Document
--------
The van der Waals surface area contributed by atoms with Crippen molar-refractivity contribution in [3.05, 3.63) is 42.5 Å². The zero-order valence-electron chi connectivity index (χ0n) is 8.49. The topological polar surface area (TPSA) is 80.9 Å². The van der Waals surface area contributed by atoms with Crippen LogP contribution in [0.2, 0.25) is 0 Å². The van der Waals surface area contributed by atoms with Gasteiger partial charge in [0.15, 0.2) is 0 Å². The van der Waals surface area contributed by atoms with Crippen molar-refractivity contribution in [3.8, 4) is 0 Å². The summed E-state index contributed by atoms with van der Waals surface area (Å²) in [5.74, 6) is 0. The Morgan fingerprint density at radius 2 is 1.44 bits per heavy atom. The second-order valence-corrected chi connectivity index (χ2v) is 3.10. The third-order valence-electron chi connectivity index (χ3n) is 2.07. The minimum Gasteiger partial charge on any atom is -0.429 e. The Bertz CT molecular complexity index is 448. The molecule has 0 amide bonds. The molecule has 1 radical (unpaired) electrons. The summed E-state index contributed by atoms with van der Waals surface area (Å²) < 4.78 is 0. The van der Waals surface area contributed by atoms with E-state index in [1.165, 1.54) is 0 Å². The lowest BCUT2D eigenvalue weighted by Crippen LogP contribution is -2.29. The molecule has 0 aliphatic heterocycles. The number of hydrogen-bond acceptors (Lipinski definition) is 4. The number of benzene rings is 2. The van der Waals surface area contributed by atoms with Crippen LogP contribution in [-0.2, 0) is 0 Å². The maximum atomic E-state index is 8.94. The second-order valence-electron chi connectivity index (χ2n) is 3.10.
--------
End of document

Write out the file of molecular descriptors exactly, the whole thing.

The van der Waals surface area contributed by atoms with Crippen molar-refractivity contribution in [3.05, 3.63) is 42.5 Å². The zero-order valence-electron chi connectivity index (χ0n) is 8.49. The topological polar surface area (TPSA) is 80.9 Å². The van der Waals surface area contributed by atoms with Crippen LogP contribution in [0.2, 0.25) is 0 Å². The van der Waals surface area contributed by atoms with Gasteiger partial charge in [0.15, 0.2) is 0 Å². The van der Waals surface area contributed by atoms with Crippen molar-refractivity contribution in [3.8, 4) is 0 Å². The summed E-state index contributed by atoms with van der Waals surface area (Å²) in [5.74, 6) is 0. The Morgan fingerprint density at radius 2 is 1.44 bits per heavy atom. The second-order valence-corrected chi connectivity index (χ2v) is 3.10. The third-order valence-electron chi connectivity index (χ3n) is 2.07. The minimum Gasteiger partial charge on any atom is -0.429 e. The Bertz CT molecular complexity index is 448. The molecule has 0 amide bonds. The molecule has 1 radical (unpaired) electrons. The summed E-state index contributed by atoms with van der Waals surface area (Å²) < 4.78 is 0. The van der Waals surface area contributed by atoms with E-state index in [1.165, 1.54) is 0 Å². The lowest BCUT2D eigenvalue weighted by Crippen LogP contribution is -2.29. The molecule has 0 aliphatic heterocycles. The number of hydrogen-bond acceptors (Lipinski definition) is 4. The number of benzene rings is 2. The van der Waals surface area contributed by atoms with Crippen LogP contribution in [-0.2, 0) is 0 Å². The maximum atomic E-state index is 8.94. The second-order valence-electron chi connectivity index (χ2n) is 3.10.